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Serial killer Clifford Olson remains behind bars, but the impact of his horrific case has rippled across the Canadian justice system for 25 years and will continue for years to come.

Whether the influence of the case is felt in how parole hearings are handled or how serial offenders are tracked, the self-described Beast of British Columbia has cast a long shadow in the legal world.

Retired RCMP inspector Ron MacKay, Canada's first criminal profiler, said that when Mr. Olson was sentenced to life in prison in 1982 after confessing to murdering eight girls and three boys, it was apparent that some form of system was needed to track serial offenders.

"He was the most notorious killer of his day for sure," Mr. MacKay said in an interview from Ottawa. "It caused the RCMP to re-examine how they did multijurisdictional investigations."

Police forces realized it was time to put aside traditional turf rivalry and create a central repository to compare violent crimes.

In 1991, Mr. MacKay and researcher Sergeant Greg Johnson were asked to examine the U.S. Violent Crime Apprehension Program (ViCAP) and to create a similar program for Canada, a system now known as the Violent Crime Linkage Analysis System or ViCLAS.

ViCLAS, which is multilingual, is now used around the world to link crimes in different countries.

The system has also ensured cross-jurisdictional co-operation between police forces such as B.C.'s Integrated Homicide Investigation Team.

IHIT brings experienced homicide investigators and homicide subject experts from all B.C. Lower Mainland RCMP detachments and municipal departments into one centralized structure.

The system also grew out of the combined efforts of the RCMP and the Vancouver Police Department to find out who was responsible for killing dozens of women in Vancouver's Downtown Eastside.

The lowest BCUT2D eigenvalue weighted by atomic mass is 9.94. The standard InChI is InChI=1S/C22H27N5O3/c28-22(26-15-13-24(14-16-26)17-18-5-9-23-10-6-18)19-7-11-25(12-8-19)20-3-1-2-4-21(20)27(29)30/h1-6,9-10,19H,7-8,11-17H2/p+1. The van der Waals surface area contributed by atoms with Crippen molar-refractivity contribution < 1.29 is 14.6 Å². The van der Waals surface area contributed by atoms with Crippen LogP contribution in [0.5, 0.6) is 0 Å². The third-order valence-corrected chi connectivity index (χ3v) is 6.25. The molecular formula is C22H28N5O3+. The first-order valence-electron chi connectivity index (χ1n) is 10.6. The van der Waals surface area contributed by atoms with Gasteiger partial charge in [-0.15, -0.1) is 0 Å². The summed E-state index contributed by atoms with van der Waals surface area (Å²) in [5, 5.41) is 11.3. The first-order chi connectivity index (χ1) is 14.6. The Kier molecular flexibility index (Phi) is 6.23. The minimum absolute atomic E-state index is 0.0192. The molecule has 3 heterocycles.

Mr. Olson's appearance at a Quebec prison parole board hearing this week -- as well as his "faint-hope" hearing several years ago -- has prompted the government to look at changing the rules for killers like him so they can no longer taunt the families of their victims.

The federal government is considering changing a law that guarantees first-degree murderers the right to a hearing every two years once they have served their mandatory 25-year prison sentence, Justice Minister Vic Toews said Tuesday.

He said the government is examining options such as dismissing parole applications without a hearing in cases where criminals have shown no sign of rehabilitation.

Mr. Olson taunted victims' families at his faint-hope hearing 10 years ago. Public outrage prompted the government to strip serial killers of the right to ask for early parole at the 15-year mark.

"Just the fact that he was eligible for that prompted changes to that legislation so that multiple murderers are no longer able to apply for it," National Parole Board spokesman John Vandoremalen said.

But, he mused, while many changes in law have been made, they cannot be retroactively applied to Mr. Olson.

"They can't change the game in midstream on you," he said.